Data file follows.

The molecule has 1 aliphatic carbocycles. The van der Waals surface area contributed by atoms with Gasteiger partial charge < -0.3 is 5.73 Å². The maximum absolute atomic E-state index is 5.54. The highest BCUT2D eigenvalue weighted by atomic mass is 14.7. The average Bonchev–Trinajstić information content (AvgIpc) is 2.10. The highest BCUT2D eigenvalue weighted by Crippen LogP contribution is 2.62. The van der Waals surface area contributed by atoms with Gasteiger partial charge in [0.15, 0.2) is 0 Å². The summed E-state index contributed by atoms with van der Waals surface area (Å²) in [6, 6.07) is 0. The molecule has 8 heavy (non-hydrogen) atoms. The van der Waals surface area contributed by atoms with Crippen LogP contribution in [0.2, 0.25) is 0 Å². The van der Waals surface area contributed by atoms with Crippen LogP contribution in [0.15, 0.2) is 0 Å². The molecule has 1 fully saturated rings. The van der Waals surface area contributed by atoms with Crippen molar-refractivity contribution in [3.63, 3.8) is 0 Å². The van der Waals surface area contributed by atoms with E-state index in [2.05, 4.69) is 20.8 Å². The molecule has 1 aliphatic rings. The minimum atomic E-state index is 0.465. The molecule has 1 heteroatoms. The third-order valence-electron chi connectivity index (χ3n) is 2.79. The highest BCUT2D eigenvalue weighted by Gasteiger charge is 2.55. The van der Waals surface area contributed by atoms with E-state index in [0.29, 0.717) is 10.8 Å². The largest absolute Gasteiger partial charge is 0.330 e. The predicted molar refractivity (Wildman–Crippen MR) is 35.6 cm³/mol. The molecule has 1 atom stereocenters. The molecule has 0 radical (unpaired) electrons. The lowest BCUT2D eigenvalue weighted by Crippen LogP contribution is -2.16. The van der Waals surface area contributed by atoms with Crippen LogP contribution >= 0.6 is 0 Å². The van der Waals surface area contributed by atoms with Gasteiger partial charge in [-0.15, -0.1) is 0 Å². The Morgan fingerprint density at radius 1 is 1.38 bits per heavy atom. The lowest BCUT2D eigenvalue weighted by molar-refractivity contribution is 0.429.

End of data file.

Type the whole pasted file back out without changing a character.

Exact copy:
The molecule has 1 aliphatic carbocycles. The van der Waals surface area contributed by atoms with Gasteiger partial charge < -0.3 is 5.73 Å². The maximum absolute atomic E-state index is 5.54. The highest BCUT2D eigenvalue weighted by atomic mass is 14.7. The average Bonchev–Trinajstić information content (AvgIpc) is 2.10. The highest BCUT2D eigenvalue weighted by Crippen LogP contribution is 2.62. The van der Waals surface area contributed by atoms with Gasteiger partial charge in [0.15, 0.2) is 0 Å². The summed E-state index contributed by atoms with van der Waals surface area (Å²) in [6, 6.07) is 0. The molecule has 8 heavy (non-hydrogen) atoms. The van der Waals surface area contributed by atoms with Crippen LogP contribution in [0.2, 0.25) is 0 Å². The van der Waals surface area contributed by atoms with Crippen LogP contribution in [0.15, 0.2) is 0 Å². The molecule has 1 fully saturated rings. The van der Waals surface area contributed by atoms with Crippen molar-refractivity contribution in [3.63, 3.8) is 0 Å². The van der Waals surface area contributed by atoms with E-state index in [2.05, 4.69) is 20.8 Å². The molecule has 1 aliphatic rings. The minimum atomic E-state index is 0.465. The molecule has 1 heteroatoms. The third-order valence-electron chi connectivity index (χ3n) is 2.79. The highest BCUT2D eigenvalue weighted by Gasteiger charge is 2.55. The van der Waals surface area contributed by atoms with E-state index in [0.29, 0.717) is 10.8 Å². The largest absolute Gasteiger partial charge is 0.330 e. The predicted molar refractivity (Wildman–Crippen MR) is 35.6 cm³/mol. The molecule has 1 atom stereocenters. The molecule has 0 radical (unpaired) electrons. The lowest BCUT2D eigenvalue weighted by Crippen LogP contribution is -2.16. The van der Waals surface area contributed by atoms with Crippen LogP contribution >= 0.6 is 0 Å². The van der Waals surface area contributed by atoms with Gasteiger partial charge in [-0.15, -0.1) is 0 Å². The Morgan fingerprint density at radius 1 is 1.38 bits per heavy atom. The lowest BCUT2D eigenvalue weighted by molar-refractivity contribution is 0.429.